Although there is a decrease in the incidence of HIV, incidence rates remain high among men who practice slamming, sex without a condom with multiple sexual partners and group sex

A study that has looked at new HIV diagnoses among gay, bisexual and other men who have sex with men (GBHSH) in London and Brighton in recent years has identified key risk factors that predict subsequent infection. By far the most important factor is injecting drugs, especially in the context of chemsex. Although only 3% of the participants in this study reported injecting drug use, 16% of those who did so later had a positive HIV test result. The results have been published in the journal PLoS Medicine.


Men who reported using certain drugs - generally used in the context of chemsex - condomless sex with multiple partners or with partners with HIV, group sex, and sexually transmitted infections were at increased risk of contracting HIV. Men with a lower level of education were also more likely to test positive.

In this prospective observational cohort study, participants had to fill out behavioral questionnaires during the 2013-2016 period and gave their consent for researchers to verify their medical history until 2019 to see if they had been subsequently diagnosed with HIV.

This type of design avoids a common problem in cohort studies, which is that participants drop out of research as time passes. While records of new HIV diagnoses in England are anonymous, researchers were allowed to match data from study participants with data from new HIV diagnoses based on an anonymized code based on the person's last name. , date of birth, ethnic origin, country of birth, etc.

Researchers invited GBHSH men undergoing routine STI and HIV screenings at the London 56 Dean Street and Mortimer Market Center clinics and the Claude Nicol clinic in Brighton to participate. The 1,162 participants were primarily white (82%), college-educated (74%), and active (83%).

During the study period, HIV infections among GBHSH men in England were reduced by two-thirds. This epidemiological trend was reflected in the study where only 33 new HIV diagnoses were recorded in the cohort, which is fewer infections than the researchers had anticipated. Although this finding reduced the statistical power of the study, the researchers were still able to identify risk factors for HIV infection, based on the participants' responses to the questionnaire they had to fill out when they joined the cohort.


Two of the most important risk factors were related to drug use: 13 of the 321 men who used mephedrone, GHB / GBL or methamphetamine (substances that are used frequently in the context of chemsex) acquired HIV. This corresponds to a hazard ratio of 6.45 (95% confidence interval [95% CI: 1.84-22.64], which means that this factor increased the risk of a positive HIV test by six times in the future.

The results were even more striking for injection drugs: six of the 38 men who reported injecting drug use acquired HIV (hazard ratio (RR): 27.96; 95% CI: 6.99 - 111.85 ). While the questionnaire did not ask what specific drugs they injected, all 38 slamming participants reported using drugs commonly used in the context of chemsex. The findings show that nearly half of the 13 men who acquired HIV and reported using chemsex-associated drugs also reported slamming.

More than half of the study participants reported having had recent anal intercourse without a condom, including 26 of those who subsequently contracted condom (RR: 3.75, 95% CI: 1.31-10.74). There was a tiered relationship between the number of sexual partners and the risk of acquiring HIV. For example, 5 of the 60 men who had sex without a condom with between five and ten sexual partners in the last three months acquired HIV (RR: 9.60; 95% CI: 2.58 - 35.76).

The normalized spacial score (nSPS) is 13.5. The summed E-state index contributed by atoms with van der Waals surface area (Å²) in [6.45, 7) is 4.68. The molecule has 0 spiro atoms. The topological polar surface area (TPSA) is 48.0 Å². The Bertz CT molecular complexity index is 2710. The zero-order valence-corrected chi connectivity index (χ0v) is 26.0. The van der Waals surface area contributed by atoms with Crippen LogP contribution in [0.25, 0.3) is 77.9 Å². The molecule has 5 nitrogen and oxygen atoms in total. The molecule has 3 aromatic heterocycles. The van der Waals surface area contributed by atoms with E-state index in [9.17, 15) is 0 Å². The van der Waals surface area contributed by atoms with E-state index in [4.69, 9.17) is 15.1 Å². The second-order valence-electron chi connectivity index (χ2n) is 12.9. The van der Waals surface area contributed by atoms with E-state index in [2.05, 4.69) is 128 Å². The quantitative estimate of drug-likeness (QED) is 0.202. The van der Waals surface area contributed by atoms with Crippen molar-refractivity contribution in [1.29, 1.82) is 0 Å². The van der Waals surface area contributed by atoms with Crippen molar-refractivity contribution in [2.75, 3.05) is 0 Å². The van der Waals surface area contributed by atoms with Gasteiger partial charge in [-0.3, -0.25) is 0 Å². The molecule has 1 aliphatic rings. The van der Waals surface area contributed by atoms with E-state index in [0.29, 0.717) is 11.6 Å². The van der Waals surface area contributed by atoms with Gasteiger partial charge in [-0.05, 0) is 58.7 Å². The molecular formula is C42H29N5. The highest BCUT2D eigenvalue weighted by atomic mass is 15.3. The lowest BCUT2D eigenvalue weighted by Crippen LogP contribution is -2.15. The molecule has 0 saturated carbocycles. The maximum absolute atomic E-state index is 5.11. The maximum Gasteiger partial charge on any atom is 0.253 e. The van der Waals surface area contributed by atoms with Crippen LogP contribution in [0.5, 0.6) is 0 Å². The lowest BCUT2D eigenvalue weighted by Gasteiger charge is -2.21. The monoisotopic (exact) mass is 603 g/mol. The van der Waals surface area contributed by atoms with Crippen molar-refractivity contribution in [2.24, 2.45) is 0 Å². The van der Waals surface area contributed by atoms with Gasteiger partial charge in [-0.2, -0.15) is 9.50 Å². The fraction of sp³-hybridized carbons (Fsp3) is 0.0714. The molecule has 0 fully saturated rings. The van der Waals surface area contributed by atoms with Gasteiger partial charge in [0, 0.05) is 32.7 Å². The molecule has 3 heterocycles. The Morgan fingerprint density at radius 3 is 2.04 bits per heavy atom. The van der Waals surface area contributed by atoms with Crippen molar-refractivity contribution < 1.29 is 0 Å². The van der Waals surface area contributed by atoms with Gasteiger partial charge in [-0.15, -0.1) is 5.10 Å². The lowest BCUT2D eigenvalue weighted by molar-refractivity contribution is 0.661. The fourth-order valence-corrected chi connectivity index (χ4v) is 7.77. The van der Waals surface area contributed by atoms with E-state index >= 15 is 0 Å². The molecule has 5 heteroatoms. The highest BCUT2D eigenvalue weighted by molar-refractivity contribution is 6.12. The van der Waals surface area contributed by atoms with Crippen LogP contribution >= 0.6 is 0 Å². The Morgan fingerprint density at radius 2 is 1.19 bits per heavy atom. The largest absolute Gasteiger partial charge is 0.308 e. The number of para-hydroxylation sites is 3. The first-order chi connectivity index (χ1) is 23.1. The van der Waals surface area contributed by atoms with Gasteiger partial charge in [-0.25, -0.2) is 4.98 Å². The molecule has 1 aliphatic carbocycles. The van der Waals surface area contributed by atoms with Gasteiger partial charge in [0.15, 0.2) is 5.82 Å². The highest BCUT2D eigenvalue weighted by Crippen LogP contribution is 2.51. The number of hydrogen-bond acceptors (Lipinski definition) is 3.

In addition to the aforementioned risk factors, other HIV risk factors were identified, including: recent condomless sex with a sexual partner whose HIV status is known (14 of the 147 participants who reported acquired HIV status). HIV; RR: 6.45; 95% CI: 3.15-13.22); adopt the versatile role for anal sex (21 of the 362 men who reported it contracted HIV [RR: 6.35; 95% CI: 2.18 - 18.51]); group sex (64 of the 500 who reported it contracted HIV [RR: 8.81; 95% CI: 3.07 - 25.24]); having sex in exchange for money or drugs (4 of the 55 men who reported them acquired HIV [RR: 3.27; 95% CI: 1.14 - 9.38]); having used post-exposure prophylaxis against HIV (11 of the 240 men who reported it acquired HIV [RR: 2.29; 95% CI: 1.09 - 4.81]); having a bacterial STI (21 of the 440 men who reported it acquired HIV [RR: 3.95; 95% CI: 1.81 - 8.63]). The only sociodemographic factor that was significantly associated with acquiring HIV was having a lower educational level.

HIV infection was not associated with age, housing status, financial status, marital status, recent HIV tests, fisting, sex toys, HIV pre-exposure prophylaxis (PrEP), smoking, alcohol, depressive symptoms, or anxiety symptoms.

In a context of increasing access to early HIV treatment and PrEP, the results of this study highlight the contexts and risk behaviors associated with HIV. The elevated risk associated with drug use could reflect the sexual behavior it triggers, although blood transmission from needle sharing in the context of chemsex cannot be ruled out.


Source: Aidsmap / Elaboración propia (gTt-VIH)

References: Hanum N et al. Trends in HIV incidence between 2013–2019 and association of baseline factors with subsequent incident HIV among gay, bisexual, and other men who have sex with men attending sexual health clinics in England: A prospective cohort study. PLoS Med 18(6): e1003677, 2021

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